The Strokes' Julian Casablancas says it's not the “universal duty” of artists to take a political stand
The Strokes frontman Julian Casablancas has said he doesn’t think it’s the “universal duty” of artists to take a political stand.
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Speaking in a new interview with the New York Post, Casablancas discussed his political views, sharing that he is backing Joe Biden for the 2020 United States presidential election after Democratic contender Bernie Sanders dropped out of the race.
“I’m secretly holding out hope that he’ll choose Bernie as his running mate,” Casablancas said of Biden. “I feel like that would be a good way to guarantee victory in my opinion. But he’ll probably choose a woman.”
The Strokes performed at a Bernie Sanders rally in New Hampshire back in February, debuting two new songs that would later appear on their new album ‘The New Abnormal’.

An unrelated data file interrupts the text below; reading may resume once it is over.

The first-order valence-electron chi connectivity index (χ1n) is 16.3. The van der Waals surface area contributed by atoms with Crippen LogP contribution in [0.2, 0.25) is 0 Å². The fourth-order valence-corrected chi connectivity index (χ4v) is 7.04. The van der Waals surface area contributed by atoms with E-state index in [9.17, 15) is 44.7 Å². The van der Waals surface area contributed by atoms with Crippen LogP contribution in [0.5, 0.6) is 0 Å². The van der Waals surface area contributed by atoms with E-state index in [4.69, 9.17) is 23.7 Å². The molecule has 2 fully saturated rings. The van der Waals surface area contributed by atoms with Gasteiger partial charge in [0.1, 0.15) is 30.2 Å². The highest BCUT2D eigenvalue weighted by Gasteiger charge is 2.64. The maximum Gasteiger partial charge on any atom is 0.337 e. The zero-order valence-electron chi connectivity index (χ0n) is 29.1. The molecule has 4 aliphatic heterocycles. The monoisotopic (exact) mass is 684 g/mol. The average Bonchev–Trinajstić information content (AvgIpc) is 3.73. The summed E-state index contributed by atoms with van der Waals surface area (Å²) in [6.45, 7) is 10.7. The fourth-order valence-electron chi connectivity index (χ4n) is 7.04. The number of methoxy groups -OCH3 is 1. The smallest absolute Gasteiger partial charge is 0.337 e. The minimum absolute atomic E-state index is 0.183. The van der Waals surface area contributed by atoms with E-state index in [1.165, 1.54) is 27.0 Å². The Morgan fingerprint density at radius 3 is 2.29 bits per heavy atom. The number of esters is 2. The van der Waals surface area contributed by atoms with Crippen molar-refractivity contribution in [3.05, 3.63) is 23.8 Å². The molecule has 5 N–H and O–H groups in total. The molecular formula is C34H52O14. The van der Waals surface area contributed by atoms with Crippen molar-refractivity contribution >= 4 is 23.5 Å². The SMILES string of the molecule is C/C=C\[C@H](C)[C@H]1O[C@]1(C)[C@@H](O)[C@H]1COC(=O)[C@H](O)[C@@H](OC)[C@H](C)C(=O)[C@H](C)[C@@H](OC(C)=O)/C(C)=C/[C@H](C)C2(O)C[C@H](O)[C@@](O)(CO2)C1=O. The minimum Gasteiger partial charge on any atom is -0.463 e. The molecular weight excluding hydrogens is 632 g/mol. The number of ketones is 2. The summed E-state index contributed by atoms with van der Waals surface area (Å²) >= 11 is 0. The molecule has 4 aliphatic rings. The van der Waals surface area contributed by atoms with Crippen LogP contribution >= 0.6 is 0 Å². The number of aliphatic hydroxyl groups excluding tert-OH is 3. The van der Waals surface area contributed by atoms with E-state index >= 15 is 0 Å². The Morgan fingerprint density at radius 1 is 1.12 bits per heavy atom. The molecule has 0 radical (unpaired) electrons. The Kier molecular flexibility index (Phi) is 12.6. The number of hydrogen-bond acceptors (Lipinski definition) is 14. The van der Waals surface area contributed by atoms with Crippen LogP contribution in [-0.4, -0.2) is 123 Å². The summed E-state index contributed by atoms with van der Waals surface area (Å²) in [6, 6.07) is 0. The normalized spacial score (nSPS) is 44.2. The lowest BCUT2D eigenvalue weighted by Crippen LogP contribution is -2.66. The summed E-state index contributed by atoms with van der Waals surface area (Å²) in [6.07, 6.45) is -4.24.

Despite the Strokes’ public support of Sanders, Casablancas doesn’t think it’s the “universal duty” of artists to take a political stand. “I think politics is a different beast,” he explained. “To me, art is an escape [from] the absurdity of life. People are seeking to run away from the negative things and kind of find inspiration.”
However, he added: “If you feel like you believe in something…to clearly stand for, I think you should have the courage to do [it], whether you’re a musician or not.”
Last month, The Strokes opened up about past conflicts, admitting that heightened tensions in the group were the reason why they didn’t tour 2013’s ‘Comedown Machine.’
In a new interview with The Guardian, frontman Julian Casablancas said the group “weren’t in harmony” at the time of the record’s release, as they eschewed all media opportunities and touring for the record.
“You know, maybe in a few years it really won’t matter and I’ll just say it…I could explain it, it’s not a big deal,” Casablancas said.